There’s erotic verse, and there’s erotic verse. But we guarantee that you’ve never read any like this.For ten years, Jenny Swallows has been spray-painting her fearlessly explicit sexual fantasies on the walls of the Internet, building up a devoted following of readers, and establishing herself as the undisputed Queen of the Verse Perverse.Kicking down the traditional walls of modern erotic writing, placing into verse the sensations and situations to which other writers devote pages of prose, Jenny’s lust knows no limits, and her first ever anthology is proof of that.
THE FIRST TIME & 59 OTHER MAGIC MINUTES is a breathtaking compendium comprising no less than SIXTY sexsational verses, tracing her sexual journey from inquiring teen to amorous adult, from backstreet assignations to the sanctity of marriage – and beyond.
Poetry will never seem the same again.
TCM REVIEWS: There are so many cultural oxymorons going around these days (“reality TV” for one) that one can’t help but curl up your toes a little when a book is served up as “erotic verse” – it’s a contradiction in terms, after all. But even a cursory dip into The First Time &… should set your mind at ease on one score, while sending your pulse racing on several others.
This is NOT your father’s poetry. In fact, the introduction (by author Chrissie Bentley) makes it clear that Swallows herself hates the “P” word, preferring to view herself as a wordsmith in the mould of Edward Lear, Hillaire Belloc or even Dr Seuss; that is, the purveyor of a stream-of-rhyming-consciousness that simply doesn’t known when to let up. It’s that brilliant.
The subject is sex, of course – but sex in its rawest, most physically detailed and almost surgically graphic form. There is love and devotion to be found in these pages, and it’s shaped with such overwhelmingly animalistic passion that the occasional crudity of language and imagery almost passes by unnoticed.
The verses tend to be short; most barely overflow a page, a couple scarcely top a paragraph. But scene after scenario is documented with such naturalistic precision that the brevity itself becomes an exhilarating experience, while Swallows’ breathtaking honesty rises above both form and format to create what practically amounts to a whole new literary style, graffiti’d bathroom limericks spray-painted ten feet tall. The First Time & 59 Other Magical Minutes certainly won’t be to every poetry-lover’s taste, but we’ve already established that this isn’t poetry. It’s lyrical lust.
AMY HANSON, EXAMINER.COM: Before opening your copy of The First Time & 59 Other Magic Minutes, a word of warning. Erotic verse usually falls into one of two basic categories. Either it’s a jumble of allegory and imagery that leaves you scratching your head long before it affects any other part of the body; or it’s brutal, rude and explicit. Or it aligns itself with the kind of stuff you might find on a bathroom wall, which is a fantastic genre all its own, as any woman who has spent time in a public stall will tell you.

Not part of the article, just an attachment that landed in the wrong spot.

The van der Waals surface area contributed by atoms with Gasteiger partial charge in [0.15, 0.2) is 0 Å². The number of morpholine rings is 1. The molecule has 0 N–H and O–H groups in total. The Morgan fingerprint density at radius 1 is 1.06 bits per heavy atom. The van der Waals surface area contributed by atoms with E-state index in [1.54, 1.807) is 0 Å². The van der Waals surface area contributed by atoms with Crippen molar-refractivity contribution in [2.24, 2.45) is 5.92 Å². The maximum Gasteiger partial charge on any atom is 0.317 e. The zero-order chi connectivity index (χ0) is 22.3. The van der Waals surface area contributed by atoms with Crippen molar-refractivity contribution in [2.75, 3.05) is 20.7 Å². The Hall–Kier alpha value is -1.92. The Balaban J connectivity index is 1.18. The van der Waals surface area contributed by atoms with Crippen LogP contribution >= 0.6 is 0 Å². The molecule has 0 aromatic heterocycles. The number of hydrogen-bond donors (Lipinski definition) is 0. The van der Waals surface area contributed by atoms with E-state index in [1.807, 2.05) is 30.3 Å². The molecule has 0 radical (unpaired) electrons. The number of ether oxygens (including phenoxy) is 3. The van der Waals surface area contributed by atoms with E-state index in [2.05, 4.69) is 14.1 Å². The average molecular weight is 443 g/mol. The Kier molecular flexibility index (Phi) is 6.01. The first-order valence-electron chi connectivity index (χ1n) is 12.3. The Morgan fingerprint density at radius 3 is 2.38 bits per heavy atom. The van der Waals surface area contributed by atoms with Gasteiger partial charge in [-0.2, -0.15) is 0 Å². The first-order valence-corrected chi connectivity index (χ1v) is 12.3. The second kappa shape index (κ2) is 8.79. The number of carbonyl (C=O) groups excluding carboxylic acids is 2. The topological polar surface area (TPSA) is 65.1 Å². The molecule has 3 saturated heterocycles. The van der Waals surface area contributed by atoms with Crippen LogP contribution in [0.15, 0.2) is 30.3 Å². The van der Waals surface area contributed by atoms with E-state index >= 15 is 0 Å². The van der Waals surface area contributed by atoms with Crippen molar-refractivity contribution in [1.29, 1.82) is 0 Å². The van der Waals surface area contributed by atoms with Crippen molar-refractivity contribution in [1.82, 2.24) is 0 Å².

This time it’s the work of Jenny Swallows, a long established internet author whose writings range from the simplest, crudest couplet to some breathtakingly well-developed stanzas shot through with a wallop of wicked observation without ever forgetting her primary purpose; to thrill, arouse and sometimes astound.
From alleyway trysts to virginal first time nerves, from saucy confessionals to pillow-talk whisperings, sixty verses fill this volume and while her distinctive name will probably tip you off to a lot of their contents, the introduction to the book (penned, incidentally, by local Philadelphia eroticist Chrissie Bentley) insists she was born with it, and didn’t simply adopt it as an appropriate nom-de-porn.
Weaving a delicate balance of humor, tension and out-and-out lust, Swallows remarkably avoids any of the traps that normally devour this particular genre. There’s certainly little repetition in either setting or style; “the scene,” as one of her own titles reminds us, “is as important as the scheme,” and just a few well-chosen opening lines ensures every verse enjoys its own individuality. Swallows insists that her poetic lineage is derived from the literary likes of Hilaire Belloc and Edward Lear, with a glimpse, too, towards Dr Seuss. They, and their admirers, might not thank you for including Jenny Swallows in any list of their most accomplished acolytes. But The First Time & 59 Other Magic Minutes will leave you reeling delightedly all the same.
This slim volume is either the most brilliant poetry ever written, or its antithesis. You decide.